Sitting in the Broadway Theatre, waiting for the show to start, Deserée got a text from Nicholas asking if I was excited for the show. Considering that I've never met Nicholas, I appreciated his concern.
And I was excited, or excited enough, anyway. I checked and this was my fourteenth time seeing Hawksley Workman. I didn't read all my old reviews in detail, but at least as far back as the fifth show, I was saying that I'd felt like I'd seen everything before. And while I always enjoy Hawksley's shows, it does sometimes feel like he only ever plays the same small selection of his many songs.
I told Deserée to tell Nicholas that I was excited for the show, but probably not as excited as she was. This is an understatement. For many years, she's been using the social media of the day to try and convince Hawksley that he needed to play the song Baby This Night in concert. So far, no luck. But about a week before the show, Hawksley tweeted that he was rehearsing for the tour. She asked if he was rehearsing Baby This Night for Saskatoon, and he said "yes!" and she said OMGOMGOMGAgdfsnhoaiigsndrvsldknhfslvnh, or words to that effect.
She bought tickets long before the show but never picked them up, so we were relying on the Broadway Theatre website to find out when the show was to start. It said doors at 6:30, show at 7:30, so we agreed to split the difference and meet at 7:00. I took the afternoon off work so I made it to Saskatoon in plenty of time. After a quick sub with Dave, I made it to the theatre at about 7:05, or five minutes after the doors actually opened. I'm never sure why tickets, printed over a month in advance, can be right, but websites are almost always wrong.
Since this has mostly been Deserée's story so far, and I'm feeling a bit reviewed out at this point, I'll just liberally steal from her post on Facebook:
-- I arrived around 6:40 to pick up tickets at will-call, only to discover I was the first one there. There was a sign saying that doors opened at 7 and the show started at 8. So instead of standing around being cold, I decided to grab a coffee at Starbucks. It's a few doors down from the theatre. While I was waiting for my drink, who should walk in but Hawksley Workman himself?! Did I play it cool and say hello? Did I casually introduce myself as the person who has been harassing him for 10 years to play my favourite song in concert? No. I texted my friend that he was there, and then walked out of Starbucks with my heart in my mouth.
Went back to the theatre, where I was still the first one there. I was joined shortly after by a guy and his girlfriend. He was a big HW fan, and it was her first show. We chatted about the olden days, shows gone by, other acts we had seen at Louis', back when it was The Dank, and not all Star Trekky and over-priced. As we were chatting, Hawksley walked up to the door. He asked why it was still locked and knocked on it a few times. We asked him if he didn't have some pull to get us inside. He said "man, you'd think I would, but I'm telling you, I have no pull at all. I mean, I'm the performer, but I have to stand out here just like you". We all laughed, and he asked our names. I told him my first name, and then my last name, and he said "Oh yes, I know who you are!" I said "are you really playing my song tonight?" and he said "Yes, I am!" --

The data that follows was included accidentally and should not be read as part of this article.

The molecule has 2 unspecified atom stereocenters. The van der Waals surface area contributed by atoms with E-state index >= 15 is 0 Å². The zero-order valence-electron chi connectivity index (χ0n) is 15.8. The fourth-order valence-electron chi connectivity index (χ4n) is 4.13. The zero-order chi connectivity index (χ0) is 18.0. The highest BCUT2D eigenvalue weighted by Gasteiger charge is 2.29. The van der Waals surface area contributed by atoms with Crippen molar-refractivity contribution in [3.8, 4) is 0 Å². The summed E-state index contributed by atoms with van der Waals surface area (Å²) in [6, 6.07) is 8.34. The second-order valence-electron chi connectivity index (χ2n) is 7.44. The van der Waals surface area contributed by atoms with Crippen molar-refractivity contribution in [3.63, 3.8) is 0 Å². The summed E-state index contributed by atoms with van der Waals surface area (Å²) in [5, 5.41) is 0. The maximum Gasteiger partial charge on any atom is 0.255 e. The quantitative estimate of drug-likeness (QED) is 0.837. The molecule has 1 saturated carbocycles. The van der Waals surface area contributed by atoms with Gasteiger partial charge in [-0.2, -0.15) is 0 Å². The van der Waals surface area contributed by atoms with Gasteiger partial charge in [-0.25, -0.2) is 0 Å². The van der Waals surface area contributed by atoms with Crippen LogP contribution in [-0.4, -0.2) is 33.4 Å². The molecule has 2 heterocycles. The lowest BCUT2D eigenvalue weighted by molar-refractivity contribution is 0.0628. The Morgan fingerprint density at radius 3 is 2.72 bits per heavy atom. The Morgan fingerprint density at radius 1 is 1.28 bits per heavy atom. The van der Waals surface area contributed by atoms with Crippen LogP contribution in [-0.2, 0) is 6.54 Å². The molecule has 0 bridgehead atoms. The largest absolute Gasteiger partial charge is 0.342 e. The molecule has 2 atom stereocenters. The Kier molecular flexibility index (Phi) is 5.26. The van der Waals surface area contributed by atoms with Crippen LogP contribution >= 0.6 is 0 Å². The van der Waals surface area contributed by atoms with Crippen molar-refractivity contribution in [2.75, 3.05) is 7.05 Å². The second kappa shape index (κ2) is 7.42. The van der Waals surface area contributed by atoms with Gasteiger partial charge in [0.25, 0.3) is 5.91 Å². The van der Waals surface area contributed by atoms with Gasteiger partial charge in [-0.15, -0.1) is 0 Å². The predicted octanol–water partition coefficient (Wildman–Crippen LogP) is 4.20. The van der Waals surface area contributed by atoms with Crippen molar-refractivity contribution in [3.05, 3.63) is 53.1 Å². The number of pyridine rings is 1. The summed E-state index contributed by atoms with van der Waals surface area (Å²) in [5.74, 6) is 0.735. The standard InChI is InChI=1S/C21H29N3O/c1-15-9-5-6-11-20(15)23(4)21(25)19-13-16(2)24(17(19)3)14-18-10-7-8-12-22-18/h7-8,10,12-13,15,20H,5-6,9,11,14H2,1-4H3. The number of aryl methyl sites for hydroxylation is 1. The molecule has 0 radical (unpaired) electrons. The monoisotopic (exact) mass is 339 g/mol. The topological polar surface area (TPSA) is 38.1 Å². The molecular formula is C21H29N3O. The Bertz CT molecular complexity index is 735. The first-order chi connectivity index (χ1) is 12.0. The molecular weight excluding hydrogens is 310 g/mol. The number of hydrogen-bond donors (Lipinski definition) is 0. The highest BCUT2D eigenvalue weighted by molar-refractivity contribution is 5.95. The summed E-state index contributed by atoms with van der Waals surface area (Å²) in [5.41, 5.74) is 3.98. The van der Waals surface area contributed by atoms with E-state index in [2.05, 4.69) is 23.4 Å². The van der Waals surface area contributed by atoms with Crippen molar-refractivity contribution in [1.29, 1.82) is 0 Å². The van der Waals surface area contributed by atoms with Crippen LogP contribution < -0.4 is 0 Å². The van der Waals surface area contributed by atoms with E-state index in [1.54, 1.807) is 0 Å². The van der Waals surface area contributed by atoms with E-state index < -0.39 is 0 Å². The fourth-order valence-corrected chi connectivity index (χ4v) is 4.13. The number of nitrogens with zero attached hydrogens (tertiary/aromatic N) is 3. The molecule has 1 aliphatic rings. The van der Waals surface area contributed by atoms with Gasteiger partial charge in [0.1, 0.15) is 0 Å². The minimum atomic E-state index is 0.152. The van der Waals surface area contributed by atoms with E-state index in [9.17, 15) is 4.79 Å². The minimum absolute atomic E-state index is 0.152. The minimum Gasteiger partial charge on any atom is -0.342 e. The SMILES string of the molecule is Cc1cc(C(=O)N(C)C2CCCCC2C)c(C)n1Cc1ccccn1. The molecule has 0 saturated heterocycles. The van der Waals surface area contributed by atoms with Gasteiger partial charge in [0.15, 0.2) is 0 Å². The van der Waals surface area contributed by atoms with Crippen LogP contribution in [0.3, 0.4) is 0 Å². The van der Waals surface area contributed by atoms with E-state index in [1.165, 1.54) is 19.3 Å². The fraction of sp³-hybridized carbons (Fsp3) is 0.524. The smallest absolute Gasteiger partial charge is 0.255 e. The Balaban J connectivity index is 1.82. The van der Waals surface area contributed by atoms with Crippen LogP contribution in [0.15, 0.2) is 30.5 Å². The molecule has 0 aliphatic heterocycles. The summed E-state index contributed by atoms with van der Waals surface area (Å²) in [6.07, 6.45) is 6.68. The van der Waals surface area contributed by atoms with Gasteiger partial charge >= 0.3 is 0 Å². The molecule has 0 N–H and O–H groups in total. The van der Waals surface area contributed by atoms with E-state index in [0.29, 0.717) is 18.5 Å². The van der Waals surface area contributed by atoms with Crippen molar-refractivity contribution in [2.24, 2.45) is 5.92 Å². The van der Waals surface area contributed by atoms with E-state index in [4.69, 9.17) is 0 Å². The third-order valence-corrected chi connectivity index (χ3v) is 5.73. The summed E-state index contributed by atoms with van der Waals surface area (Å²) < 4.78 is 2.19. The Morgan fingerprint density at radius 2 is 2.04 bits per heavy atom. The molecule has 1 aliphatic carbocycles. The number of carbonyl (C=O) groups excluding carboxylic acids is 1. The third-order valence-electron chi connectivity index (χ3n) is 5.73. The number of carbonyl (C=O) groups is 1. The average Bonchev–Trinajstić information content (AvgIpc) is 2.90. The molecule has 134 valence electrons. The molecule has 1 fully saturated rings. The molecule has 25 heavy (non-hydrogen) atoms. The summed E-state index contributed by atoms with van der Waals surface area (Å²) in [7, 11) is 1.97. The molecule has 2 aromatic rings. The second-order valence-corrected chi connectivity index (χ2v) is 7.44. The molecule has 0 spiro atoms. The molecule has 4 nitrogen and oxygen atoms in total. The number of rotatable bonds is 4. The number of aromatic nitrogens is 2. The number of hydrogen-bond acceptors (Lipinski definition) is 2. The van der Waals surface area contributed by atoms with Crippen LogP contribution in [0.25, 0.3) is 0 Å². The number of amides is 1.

I got there too late to see any of this.
We found our way to our seats and promptly doubled back to check out the stuff table. Apart from the shirts, most of which were for ladies, I had every single thing. Back to the seats, where Deserée showed me how to work her little video camera for when (if?) they'd play her song.
Before the show, a representative from the theatre came out to thank sponsors and whatnot. He mentioned that someone was studying to be a sommelier (and not, as Deserée thought a "Somalian") and had paired wines (one red, one white) specifically to Hawksley's music. The Broadway mostly shows movies, so you could buy hot buttered popcorn with your wine. Popcorn feels weird at a concert. Wine feels weird at a movie theatre (not that I usually drink wine anyway).
There was no opening act. Hawksley and Mr. Lonely took the stage, and I'll turn it over to Deserée again:
-- The only part of the night that was more exciting was when Hawksley and Lonely STARTED the show with "Baby, This Night". That's why the first line is chopped off of this video. And it starts a little wobbly because James had to record and get set at the same time. But I'm quite delighted with it and hope you will also enjoy The crowd seemed mostly confused by it, and I chalk that up to a lot of HW fans being the ones that came on with "Striptease", so they don't know the earlier stuff as well. It was well-received though, even if people did think it was a new track --